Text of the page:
just after the clear [ColorBuffer], in order to scale the entire picture. As a result, we get

We can do this with all sorts of transformations – we can rotate the picture, skew it, move the entire picture around. Using preservingMatrix, we make sure that the transformations “outside” apply in the way we’d expect them to.

## Back to the callbacks

### Animation

A lot of the OpenGL programming is centered around the program being prepared to launch some sequenc when some event occurs. Let’s use this to build a rotating version of our bunch of points up there. In order to do things over time, we’re going to be using the global callbacks idleCallback and timerCallback. So, we’ll modify the structure of our files a bit – starting from the top.

We’ll need a new callback. And we’ll also need a state variable of our own, which in turn needs to be fed to all functions that may need to use it. Incorporating these changes, we get a new HelloWorld.hs:

import Graphics.Rendering.OpenGL
import Graphics.UI.GLUT
import Bindings
import Data.IORef

main = do
(progname,_) <- getArgsAndInitialize
createWindow "Hello World"
reshapeCallback $= Just reshape keyboardMouseCallback$= Just keyboardMouse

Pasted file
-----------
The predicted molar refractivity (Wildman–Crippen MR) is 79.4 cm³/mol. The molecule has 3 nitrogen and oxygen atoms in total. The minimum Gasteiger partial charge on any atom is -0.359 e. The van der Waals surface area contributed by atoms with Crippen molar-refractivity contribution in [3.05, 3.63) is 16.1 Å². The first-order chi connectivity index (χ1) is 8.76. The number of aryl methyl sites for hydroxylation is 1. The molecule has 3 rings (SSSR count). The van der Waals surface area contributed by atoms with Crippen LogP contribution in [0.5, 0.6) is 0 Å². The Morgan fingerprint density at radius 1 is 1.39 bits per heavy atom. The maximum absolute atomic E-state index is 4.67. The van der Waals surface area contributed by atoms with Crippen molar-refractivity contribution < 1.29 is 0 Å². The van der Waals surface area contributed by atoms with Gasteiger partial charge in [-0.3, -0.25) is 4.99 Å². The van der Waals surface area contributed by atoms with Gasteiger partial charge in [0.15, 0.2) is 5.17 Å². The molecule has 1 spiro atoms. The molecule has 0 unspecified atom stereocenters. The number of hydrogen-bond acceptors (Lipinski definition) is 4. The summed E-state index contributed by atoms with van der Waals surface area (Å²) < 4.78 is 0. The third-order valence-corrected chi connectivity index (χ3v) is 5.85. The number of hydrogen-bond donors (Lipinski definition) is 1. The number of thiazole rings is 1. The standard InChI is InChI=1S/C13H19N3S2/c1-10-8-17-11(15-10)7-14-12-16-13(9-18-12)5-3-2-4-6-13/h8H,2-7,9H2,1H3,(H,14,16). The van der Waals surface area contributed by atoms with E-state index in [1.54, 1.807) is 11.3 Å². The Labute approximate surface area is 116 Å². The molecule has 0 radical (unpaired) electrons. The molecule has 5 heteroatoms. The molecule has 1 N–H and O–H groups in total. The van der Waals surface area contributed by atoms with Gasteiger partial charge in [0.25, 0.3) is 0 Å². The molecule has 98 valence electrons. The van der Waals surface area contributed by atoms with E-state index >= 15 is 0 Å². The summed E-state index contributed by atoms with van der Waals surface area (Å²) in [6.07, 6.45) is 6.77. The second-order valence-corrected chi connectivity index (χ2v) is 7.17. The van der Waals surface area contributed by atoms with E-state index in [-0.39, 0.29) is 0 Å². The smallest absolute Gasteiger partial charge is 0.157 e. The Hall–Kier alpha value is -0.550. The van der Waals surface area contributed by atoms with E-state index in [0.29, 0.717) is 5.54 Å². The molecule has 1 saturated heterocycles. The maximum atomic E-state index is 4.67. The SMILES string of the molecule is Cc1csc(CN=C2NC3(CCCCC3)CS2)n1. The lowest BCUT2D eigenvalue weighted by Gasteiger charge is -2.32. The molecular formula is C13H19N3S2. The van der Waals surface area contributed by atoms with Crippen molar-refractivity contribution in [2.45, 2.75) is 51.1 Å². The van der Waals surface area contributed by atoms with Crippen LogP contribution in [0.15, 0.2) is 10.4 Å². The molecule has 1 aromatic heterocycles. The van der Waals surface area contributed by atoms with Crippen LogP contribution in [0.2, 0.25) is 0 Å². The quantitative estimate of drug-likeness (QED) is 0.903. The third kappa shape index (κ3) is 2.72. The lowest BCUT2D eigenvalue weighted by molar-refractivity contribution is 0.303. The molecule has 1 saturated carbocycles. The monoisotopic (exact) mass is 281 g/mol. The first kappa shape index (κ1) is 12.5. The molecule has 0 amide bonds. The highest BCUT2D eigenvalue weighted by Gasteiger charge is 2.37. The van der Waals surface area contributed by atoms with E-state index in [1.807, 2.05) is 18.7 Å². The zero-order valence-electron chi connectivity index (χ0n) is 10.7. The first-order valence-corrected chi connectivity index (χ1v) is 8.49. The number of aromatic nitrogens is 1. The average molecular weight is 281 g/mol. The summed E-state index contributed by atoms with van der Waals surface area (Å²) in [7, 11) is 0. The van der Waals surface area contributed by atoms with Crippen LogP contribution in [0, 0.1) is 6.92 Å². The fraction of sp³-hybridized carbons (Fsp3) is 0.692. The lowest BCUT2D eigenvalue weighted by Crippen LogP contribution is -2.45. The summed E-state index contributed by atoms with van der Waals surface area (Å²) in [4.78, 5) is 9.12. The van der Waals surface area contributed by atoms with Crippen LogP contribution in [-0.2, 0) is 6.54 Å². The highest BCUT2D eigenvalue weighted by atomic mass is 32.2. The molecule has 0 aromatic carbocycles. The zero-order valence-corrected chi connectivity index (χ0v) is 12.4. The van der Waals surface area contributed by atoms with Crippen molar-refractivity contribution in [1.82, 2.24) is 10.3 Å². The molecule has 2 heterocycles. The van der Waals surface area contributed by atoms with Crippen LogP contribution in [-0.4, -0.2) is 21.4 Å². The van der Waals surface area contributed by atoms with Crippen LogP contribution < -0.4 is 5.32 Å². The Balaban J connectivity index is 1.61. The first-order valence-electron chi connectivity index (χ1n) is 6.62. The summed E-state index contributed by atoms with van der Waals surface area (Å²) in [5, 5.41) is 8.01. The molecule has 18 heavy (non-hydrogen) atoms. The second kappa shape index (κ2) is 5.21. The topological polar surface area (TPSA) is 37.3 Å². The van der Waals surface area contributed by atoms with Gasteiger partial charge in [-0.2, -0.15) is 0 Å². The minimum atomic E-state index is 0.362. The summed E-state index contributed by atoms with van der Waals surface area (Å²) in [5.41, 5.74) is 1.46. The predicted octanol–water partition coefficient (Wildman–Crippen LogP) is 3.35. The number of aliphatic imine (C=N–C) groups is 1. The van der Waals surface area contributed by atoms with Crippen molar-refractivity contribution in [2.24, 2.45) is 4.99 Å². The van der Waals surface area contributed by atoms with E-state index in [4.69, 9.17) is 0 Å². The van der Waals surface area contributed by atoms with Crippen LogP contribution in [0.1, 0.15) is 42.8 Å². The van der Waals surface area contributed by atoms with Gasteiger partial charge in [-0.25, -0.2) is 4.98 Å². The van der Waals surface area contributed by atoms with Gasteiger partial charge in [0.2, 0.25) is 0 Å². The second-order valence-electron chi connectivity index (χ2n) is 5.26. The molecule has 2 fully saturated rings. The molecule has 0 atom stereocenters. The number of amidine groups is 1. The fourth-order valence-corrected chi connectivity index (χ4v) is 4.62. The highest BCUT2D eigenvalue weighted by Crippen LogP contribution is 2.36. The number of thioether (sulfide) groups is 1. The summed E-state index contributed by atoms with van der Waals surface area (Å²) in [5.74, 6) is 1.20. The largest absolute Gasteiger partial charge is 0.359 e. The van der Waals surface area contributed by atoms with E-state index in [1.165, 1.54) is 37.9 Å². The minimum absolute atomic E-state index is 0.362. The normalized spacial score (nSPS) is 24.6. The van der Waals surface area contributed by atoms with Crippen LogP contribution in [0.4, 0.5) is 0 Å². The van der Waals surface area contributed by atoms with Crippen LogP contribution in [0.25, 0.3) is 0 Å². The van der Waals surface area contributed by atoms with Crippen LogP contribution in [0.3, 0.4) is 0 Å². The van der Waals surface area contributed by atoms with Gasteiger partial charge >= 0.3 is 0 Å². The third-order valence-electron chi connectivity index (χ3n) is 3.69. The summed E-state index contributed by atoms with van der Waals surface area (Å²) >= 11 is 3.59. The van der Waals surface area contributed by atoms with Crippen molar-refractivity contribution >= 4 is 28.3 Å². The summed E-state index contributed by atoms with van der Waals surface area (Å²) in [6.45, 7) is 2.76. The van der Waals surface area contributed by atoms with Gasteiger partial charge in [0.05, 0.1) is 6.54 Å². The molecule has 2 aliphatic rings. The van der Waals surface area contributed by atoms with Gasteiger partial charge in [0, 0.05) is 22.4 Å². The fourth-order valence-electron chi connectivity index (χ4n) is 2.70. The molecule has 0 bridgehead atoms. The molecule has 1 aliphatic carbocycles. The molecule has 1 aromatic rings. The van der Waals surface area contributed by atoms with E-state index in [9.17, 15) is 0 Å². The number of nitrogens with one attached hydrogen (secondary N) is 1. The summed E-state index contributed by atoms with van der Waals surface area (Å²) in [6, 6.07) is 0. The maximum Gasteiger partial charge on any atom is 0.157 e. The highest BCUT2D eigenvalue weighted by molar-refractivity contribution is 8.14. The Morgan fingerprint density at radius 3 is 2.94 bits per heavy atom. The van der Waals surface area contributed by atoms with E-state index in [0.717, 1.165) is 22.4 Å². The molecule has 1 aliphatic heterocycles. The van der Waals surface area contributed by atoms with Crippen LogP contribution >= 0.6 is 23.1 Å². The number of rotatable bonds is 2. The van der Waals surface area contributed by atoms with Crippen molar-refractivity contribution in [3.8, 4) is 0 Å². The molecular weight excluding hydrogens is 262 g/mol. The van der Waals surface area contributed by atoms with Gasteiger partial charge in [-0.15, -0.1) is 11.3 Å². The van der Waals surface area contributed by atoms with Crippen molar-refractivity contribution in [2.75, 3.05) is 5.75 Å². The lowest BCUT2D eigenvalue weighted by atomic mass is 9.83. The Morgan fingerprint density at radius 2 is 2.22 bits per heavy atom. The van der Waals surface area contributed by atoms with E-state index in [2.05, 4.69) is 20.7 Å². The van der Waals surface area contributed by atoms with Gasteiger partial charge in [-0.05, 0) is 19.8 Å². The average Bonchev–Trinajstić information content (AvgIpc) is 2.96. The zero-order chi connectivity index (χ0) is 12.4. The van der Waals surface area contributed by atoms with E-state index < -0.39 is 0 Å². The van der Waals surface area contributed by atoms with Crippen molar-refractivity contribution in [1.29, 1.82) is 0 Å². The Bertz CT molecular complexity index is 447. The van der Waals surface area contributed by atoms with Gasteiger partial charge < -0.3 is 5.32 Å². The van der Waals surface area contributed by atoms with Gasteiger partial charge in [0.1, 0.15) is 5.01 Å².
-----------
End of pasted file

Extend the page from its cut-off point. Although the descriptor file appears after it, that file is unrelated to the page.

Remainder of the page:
angle <- newIORef 0.0
displayCallback $= (display angle) idleCallback$= Just (idle angle)
mainLoop

Note the addition of an angle, and an idle. We need to feed the value of angle both to idle and to display, in order for them to use it accordingly. Now, we need to define idle somewhere – and since we keep all the bits and pieces we modify a LOT in display, let’s put it in there.
Exporting it all the way requires us to change the first line of Bindings.hs to

module Bindings (idle,display,reshape,keyboardMouse) where

Display.hs:

module Display (display,idle) where

import Graphics.Rendering.OpenGL
import Graphics.UI.GLUT
import Data.IORef

import Cube
import Points

display angle = do
clear [ColorBuffer]
a <- get angle
rotate a $Vector3 0 0 (1::GLfloat) scale 0.7 0.7 (0.7::GLfloat) mapM_ (\(x,y,z) -> preservingMatrix$ do
color $Color3 ((x+1.0)/2.0) ((y+1.0)/2.0) ((z+1.0)/2.0) translate$ Vector3 x y z
cube (0.1::GLfloat)
) $points 7 flush idle angle = do a <- get angle angle$= a + 0.1

Now, running this program makes a couple of different things painfully obvious. One is that things flicker. Another is that our ring is shrinking violently. The shrinking is due to our forgetting to reset all our transformations before we apply the next, and the flicker is because we’re redrawing an entire picture step by step. Much smoother animation’ll be had if we use a double buffering technique. Now, this isn’t at all hard. We need to modify a few places – tell HOpenGL that we want to do doublebuffering and also when we want to swap the ready drawn canvas for the one on the screen. So, we modify, again, HelloWorld.hs: